In late stages, it is sometimes difficult to distinguish osteonecrosis from other degenerative problems such as advanced osteoarthritis. If there are advanced x-ray changes, then there is likely no treatment options for osteonecrosis except for possible joint replacement. In the early stages of osteonecrosis, diagnosis is made by MRI and depending on the changes seen, can be specific as well as sensitive.
Severe Avascular Necrosis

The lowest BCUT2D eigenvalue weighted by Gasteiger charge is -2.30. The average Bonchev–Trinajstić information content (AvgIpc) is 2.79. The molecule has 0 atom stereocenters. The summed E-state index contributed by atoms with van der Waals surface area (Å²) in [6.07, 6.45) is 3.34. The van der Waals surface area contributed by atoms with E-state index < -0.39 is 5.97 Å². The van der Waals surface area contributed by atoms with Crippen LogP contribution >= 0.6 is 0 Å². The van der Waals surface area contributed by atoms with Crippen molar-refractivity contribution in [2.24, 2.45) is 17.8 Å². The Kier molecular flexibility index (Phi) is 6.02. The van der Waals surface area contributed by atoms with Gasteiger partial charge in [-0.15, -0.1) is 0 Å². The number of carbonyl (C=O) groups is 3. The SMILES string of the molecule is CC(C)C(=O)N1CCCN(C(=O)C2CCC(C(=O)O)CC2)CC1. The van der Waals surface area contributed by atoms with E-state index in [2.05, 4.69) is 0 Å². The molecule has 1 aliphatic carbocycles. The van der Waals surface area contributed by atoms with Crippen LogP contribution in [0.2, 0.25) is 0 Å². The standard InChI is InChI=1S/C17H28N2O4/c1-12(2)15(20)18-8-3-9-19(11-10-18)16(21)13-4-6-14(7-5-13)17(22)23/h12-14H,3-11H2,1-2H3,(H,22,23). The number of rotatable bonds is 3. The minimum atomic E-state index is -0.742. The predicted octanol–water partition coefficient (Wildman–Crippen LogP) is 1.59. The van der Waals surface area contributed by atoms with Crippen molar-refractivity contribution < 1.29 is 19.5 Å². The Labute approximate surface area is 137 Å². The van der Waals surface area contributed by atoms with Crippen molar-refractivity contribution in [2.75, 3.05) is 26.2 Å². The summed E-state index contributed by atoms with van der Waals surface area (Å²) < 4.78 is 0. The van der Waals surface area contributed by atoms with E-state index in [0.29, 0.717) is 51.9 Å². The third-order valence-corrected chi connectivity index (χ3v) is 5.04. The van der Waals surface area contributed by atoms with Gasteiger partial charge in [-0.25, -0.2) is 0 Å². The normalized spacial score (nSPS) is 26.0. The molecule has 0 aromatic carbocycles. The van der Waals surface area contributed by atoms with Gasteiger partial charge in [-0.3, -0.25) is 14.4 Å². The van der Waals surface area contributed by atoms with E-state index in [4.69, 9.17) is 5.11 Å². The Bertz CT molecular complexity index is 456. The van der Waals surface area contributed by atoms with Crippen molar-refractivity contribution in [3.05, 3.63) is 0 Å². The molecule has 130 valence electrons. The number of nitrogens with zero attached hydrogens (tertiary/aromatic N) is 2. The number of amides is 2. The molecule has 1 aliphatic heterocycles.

I recently took four short courses of steroids between Sept. 06 and Apr. 07. In May/june, I developed lower back and thigh pain. An xray of the hip revealed (according to radiologist’s reading) abormalities in both hips and severe avascular necrosis A subsequent bone scan and MRI, however revealed no evidence of AVN, though it said there was coxa magna etc and abnormalities in both femoral heads most likely due to Perthes. I took the films to an orthapedist who said the damage was old and most likely old Legg-Calve Perthes. I am 48 year old female with no memory of any problems in childhood at all. Can I be sure that there is not current AVN, given that this was first time in my life I took steroids? Can any good orthapedist (this one specializes in hips, knees and trained at Johns Hopkins I believe) say with certainty that there is no current problem based upon xray, mri and physical exam? Is there something specific in the films that can determine that this was an old problem and not a current one from the taking of steroids (regardless of dosage). Knowing the importance of catching AVN early, I wonder whether a second opinion is necessary. Are such discrepancies between xray and mri common in AVN and Legg Perthes?